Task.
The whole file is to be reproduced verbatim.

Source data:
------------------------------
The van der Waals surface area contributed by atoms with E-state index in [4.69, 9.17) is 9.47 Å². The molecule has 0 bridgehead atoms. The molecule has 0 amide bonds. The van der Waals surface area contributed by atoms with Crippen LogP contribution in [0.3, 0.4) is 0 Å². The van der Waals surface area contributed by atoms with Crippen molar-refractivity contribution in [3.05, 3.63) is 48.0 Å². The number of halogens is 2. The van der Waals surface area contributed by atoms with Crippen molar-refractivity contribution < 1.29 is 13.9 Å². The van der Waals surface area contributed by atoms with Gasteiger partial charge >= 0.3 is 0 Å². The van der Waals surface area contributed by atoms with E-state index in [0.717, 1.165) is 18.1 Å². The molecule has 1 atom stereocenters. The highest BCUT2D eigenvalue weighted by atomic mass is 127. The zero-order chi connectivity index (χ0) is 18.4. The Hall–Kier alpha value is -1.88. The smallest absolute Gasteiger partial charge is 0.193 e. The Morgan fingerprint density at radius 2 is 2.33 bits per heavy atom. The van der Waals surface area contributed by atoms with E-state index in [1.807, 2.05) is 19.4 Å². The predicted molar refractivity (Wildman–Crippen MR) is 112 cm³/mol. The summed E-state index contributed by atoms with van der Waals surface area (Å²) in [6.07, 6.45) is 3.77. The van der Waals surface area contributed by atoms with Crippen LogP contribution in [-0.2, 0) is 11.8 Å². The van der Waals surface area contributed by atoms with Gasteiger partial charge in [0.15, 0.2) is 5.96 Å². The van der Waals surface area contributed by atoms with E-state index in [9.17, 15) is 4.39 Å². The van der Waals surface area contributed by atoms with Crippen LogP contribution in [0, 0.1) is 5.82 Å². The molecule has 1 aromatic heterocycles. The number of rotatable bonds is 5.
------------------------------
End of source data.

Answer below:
The van der Waals surface area contributed by atoms with E-state index in [4.69, 9.17) is 9.47 Å². The molecule has 0 bridgehead atoms. The molecule has 0 amide bonds. The van der Waals surface area contributed by atoms with Crippen LogP contribution in [0.3, 0.4) is 0 Å². The van der Waals surface area contributed by atoms with Crippen molar-refractivity contribution in [3.05, 3.63) is 48.0 Å². The number of halogens is 2. The van der Waals surface area contributed by atoms with Crippen molar-refractivity contribution < 1.29 is 13.9 Å². The van der Waals surface area contributed by atoms with Gasteiger partial charge >= 0.3 is 0 Å². The van der Waals surface area contributed by atoms with E-state index in [0.717, 1.165) is 18.1 Å². The molecule has 1 atom stereocenters. The highest BCUT2D eigenvalue weighted by atomic mass is 127. The zero-order chi connectivity index (χ0) is 18.4. The Hall–Kier alpha value is -1.88. The smallest absolute Gasteiger partial charge is 0.193 e. The Morgan fingerprint density at radius 2 is 2.33 bits per heavy atom. The van der Waals surface area contributed by atoms with E-state index in [1.807, 2.05) is 19.4 Å². The predicted molar refractivity (Wildman–Crippen MR) is 112 cm³/mol. The summed E-state index contributed by atoms with van der Waals surface area (Å²) in [6.07, 6.45) is 3.77. The van der Waals surface area contributed by atoms with Crippen LogP contribution in [-0.2, 0) is 11.8 Å². The van der Waals surface area contributed by atoms with Gasteiger partial charge in [0.15, 0.2) is 5.96 Å². The van der Waals surface area contributed by atoms with E-state index in [9.17, 15) is 4.39 Å². The van der Waals surface area contributed by atoms with Crippen LogP contribution in [0, 0.1) is 5.82 Å². The molecule has 1 aromatic heterocycles. The number of rotatable bonds is 5.